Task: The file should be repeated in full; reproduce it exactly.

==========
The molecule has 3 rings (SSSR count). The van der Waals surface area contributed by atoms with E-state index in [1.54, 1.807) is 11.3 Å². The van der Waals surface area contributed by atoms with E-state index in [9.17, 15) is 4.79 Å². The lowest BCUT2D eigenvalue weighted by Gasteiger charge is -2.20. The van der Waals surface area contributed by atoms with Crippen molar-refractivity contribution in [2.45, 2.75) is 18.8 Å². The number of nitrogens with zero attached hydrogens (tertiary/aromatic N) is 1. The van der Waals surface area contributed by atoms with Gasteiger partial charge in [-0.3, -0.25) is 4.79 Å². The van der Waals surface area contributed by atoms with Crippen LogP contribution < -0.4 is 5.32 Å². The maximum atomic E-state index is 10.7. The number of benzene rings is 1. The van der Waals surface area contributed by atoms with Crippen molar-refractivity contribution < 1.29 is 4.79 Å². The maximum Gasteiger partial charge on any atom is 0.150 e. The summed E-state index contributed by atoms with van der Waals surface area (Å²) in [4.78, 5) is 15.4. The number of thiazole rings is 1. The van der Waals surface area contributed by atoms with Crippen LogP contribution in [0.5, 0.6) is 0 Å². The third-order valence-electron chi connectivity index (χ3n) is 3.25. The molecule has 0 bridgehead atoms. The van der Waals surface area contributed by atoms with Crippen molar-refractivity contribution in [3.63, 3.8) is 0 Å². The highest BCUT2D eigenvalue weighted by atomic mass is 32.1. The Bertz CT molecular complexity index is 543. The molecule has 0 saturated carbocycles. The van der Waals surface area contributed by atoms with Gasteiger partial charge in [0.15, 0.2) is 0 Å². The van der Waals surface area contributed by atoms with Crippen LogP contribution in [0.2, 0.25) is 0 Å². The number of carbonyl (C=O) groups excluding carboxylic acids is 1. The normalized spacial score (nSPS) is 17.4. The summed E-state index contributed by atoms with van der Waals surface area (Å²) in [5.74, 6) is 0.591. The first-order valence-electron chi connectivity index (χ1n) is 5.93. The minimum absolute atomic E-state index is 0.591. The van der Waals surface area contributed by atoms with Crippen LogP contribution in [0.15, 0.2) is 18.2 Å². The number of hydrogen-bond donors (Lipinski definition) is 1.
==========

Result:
The molecule has 3 rings (SSSR count). The van der Waals surface area contributed by atoms with E-state index in [1.54, 1.807) is 11.3 Å². The van der Waals surface area contributed by atoms with E-state index in [9.17, 15) is 4.79 Å². The lowest BCUT2D eigenvalue weighted by Gasteiger charge is -2.20. The van der Waals surface area contributed by atoms with Crippen molar-refractivity contribution in [2.45, 2.75) is 18.8 Å². The number of nitrogens with zero attached hydrogens (tertiary/aromatic N) is 1. The van der Waals surface area contributed by atoms with Gasteiger partial charge in [-0.3, -0.25) is 4.79 Å². The van der Waals surface area contributed by atoms with Crippen LogP contribution < -0.4 is 5.32 Å². The maximum atomic E-state index is 10.7. The number of benzene rings is 1. The van der Waals surface area contributed by atoms with Crippen molar-refractivity contribution < 1.29 is 4.79 Å². The maximum Gasteiger partial charge on any atom is 0.150 e. The summed E-state index contributed by atoms with van der Waals surface area (Å²) in [4.78, 5) is 15.4. The number of thiazole rings is 1. The van der Waals surface area contributed by atoms with Crippen LogP contribution in [0.5, 0.6) is 0 Å². The third-order valence-electron chi connectivity index (χ3n) is 3.25. The molecule has 0 bridgehead atoms. The van der Waals surface area contributed by atoms with Crippen molar-refractivity contribution in [3.63, 3.8) is 0 Å². The highest BCUT2D eigenvalue weighted by atomic mass is 32.1. The Bertz CT molecular complexity index is 543. The molecule has 0 saturated carbocycles. The van der Waals surface area contributed by atoms with Gasteiger partial charge in [0.15, 0.2) is 0 Å². The van der Waals surface area contributed by atoms with Crippen LogP contribution in [0.2, 0.25) is 0 Å². The number of carbonyl (C=O) groups excluding carboxylic acids is 1. The normalized spacial score (nSPS) is 17.4. The summed E-state index contributed by atoms with van der Waals surface area (Å²) in [5.74, 6) is 0.591. The first-order valence-electron chi connectivity index (χ1n) is 5.93. The minimum absolute atomic E-state index is 0.591. The van der Waals surface area contributed by atoms with Crippen LogP contribution in [0.15, 0.2) is 18.2 Å². The number of hydrogen-bond donors (Lipinski definition) is 1.